Alfred and the Battle of Edington

Melvyn Bragg and guests discuss King Alfred and the defeat of the Vikings at Battle of Edington. At the end of the 9th century the Vikings controlled almost all of what we now call England. Mercia had fallen and its king had fled, Northumbria had fallen and so had Essex. The only independent kingdom left standing against the rampaging Danes was Wessex, and Alfred the Great; then he was overrun, his treasury, palaces and castles taken whilst he and his most loyal followers were left to wander the moors. Yet he came back. The Battle of Edington in 878 is taken by many to be the great founding Battle of England. It is the conflict in which Alfred, King of Wessex, came back to defeat the Vikings and launch a grand project to establish a new entity of Englishness, what he called the 'Anglecynn' in the South of the island of Britain.How did Alfred manage to defeat the Vikings when he had been so thoroughly routed? What motivated his project to fashion Englishness? And without Edington, would there be no England?With Richard Gameson, Reader in Medieval History, University of Kent at Canterbury; Sarah Foot, Professor of Early Medieval History, University of Sheffield; John Hines, Professor in the School of History and Archaeology, Cardiff University.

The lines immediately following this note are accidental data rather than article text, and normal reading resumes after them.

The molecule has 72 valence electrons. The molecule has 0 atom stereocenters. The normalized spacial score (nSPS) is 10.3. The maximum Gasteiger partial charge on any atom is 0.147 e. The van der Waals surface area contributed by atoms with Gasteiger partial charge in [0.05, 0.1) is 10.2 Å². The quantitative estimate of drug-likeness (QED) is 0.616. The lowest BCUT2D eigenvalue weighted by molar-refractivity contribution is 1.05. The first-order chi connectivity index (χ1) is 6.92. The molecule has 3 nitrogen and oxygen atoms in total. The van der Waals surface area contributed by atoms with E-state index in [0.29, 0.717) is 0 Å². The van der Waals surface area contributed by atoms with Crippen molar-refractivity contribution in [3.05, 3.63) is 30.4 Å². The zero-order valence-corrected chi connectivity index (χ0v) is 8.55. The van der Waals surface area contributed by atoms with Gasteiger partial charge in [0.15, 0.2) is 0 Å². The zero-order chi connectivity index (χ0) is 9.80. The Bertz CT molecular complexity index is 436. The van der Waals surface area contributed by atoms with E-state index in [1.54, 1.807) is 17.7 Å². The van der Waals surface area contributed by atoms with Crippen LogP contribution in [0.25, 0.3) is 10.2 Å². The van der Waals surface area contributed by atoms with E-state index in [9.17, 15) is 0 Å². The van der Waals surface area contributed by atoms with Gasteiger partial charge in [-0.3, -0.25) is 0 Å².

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45 minutes

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Thu 7 Apr 2005 21:30

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